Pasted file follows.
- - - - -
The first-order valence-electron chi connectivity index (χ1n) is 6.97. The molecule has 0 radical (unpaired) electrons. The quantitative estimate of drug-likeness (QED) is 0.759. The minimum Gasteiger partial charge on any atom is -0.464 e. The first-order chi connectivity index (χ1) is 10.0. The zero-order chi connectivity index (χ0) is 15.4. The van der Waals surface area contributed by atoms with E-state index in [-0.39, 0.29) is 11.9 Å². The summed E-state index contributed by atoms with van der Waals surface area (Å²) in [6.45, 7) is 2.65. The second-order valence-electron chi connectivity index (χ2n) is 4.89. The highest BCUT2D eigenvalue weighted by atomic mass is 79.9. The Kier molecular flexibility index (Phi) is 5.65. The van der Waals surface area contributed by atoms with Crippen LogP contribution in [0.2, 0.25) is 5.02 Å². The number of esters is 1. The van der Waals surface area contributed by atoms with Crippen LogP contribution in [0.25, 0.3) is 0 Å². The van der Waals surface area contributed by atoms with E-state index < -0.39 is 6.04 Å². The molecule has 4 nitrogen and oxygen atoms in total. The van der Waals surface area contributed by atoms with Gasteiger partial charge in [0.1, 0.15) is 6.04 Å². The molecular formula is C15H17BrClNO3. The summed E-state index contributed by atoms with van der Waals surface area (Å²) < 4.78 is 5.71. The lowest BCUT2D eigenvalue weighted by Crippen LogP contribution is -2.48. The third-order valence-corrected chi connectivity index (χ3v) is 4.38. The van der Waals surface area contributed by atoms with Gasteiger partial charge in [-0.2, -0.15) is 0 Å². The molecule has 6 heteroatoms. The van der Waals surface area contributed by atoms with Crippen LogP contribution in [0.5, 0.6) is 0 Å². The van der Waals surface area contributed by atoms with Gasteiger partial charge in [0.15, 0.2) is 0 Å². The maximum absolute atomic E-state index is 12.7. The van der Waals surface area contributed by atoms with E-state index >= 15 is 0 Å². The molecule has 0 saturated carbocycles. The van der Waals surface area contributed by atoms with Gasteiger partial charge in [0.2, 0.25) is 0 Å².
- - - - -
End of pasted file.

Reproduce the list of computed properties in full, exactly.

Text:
The first-order valence-electron chi connectivity index (χ1n) is 6.97. The molecule has 0 radical (unpaired) electrons. The quantitative estimate of drug-likeness (QED) is 0.759. The minimum Gasteiger partial charge on any atom is -0.464 e. The first-order chi connectivity index (χ1) is 10.0. The zero-order chi connectivity index (χ0) is 15.4. The van der Waals surface area contributed by atoms with E-state index in [-0.39, 0.29) is 11.9 Å². The summed E-state index contributed by atoms with van der Waals surface area (Å²) in [6.45, 7) is 2.65. The second-order valence-electron chi connectivity index (χ2n) is 4.89. The highest BCUT2D eigenvalue weighted by atomic mass is 79.9. The Kier molecular flexibility index (Phi) is 5.65. The van der Waals surface area contributed by atoms with Crippen LogP contribution in [0.2, 0.25) is 5.02 Å². The number of esters is 1. The van der Waals surface area contributed by atoms with Crippen LogP contribution in [0.25, 0.3) is 0 Å². The van der Waals surface area contributed by atoms with E-state index < -0.39 is 6.04 Å². The molecule has 4 nitrogen and oxygen atoms in total. The van der Waals surface area contributed by atoms with Gasteiger partial charge in [0.1, 0.15) is 6.04 Å². The molecular formula is C15H17BrClNO3. The summed E-state index contributed by atoms with van der Waals surface area (Å²) < 4.78 is 5.71. The lowest BCUT2D eigenvalue weighted by Crippen LogP contribution is -2.48. The third-order valence-corrected chi connectivity index (χ3v) is 4.38. The van der Waals surface area contributed by atoms with Gasteiger partial charge in [-0.2, -0.15) is 0 Å². The molecule has 6 heteroatoms. The van der Waals surface area contributed by atoms with Crippen LogP contribution in [0.5, 0.6) is 0 Å². The van der Waals surface area contributed by atoms with Gasteiger partial charge in [0.15, 0.2) is 0 Å². The maximum absolute atomic E-state index is 12.7. The van der Waals surface area contributed by atoms with E-state index >= 15 is 0 Å². The molecule has 0 saturated carbocycles. The van der Waals surface area contributed by atoms with Gasteiger partial charge in [0.2, 0.25) is 0 Å².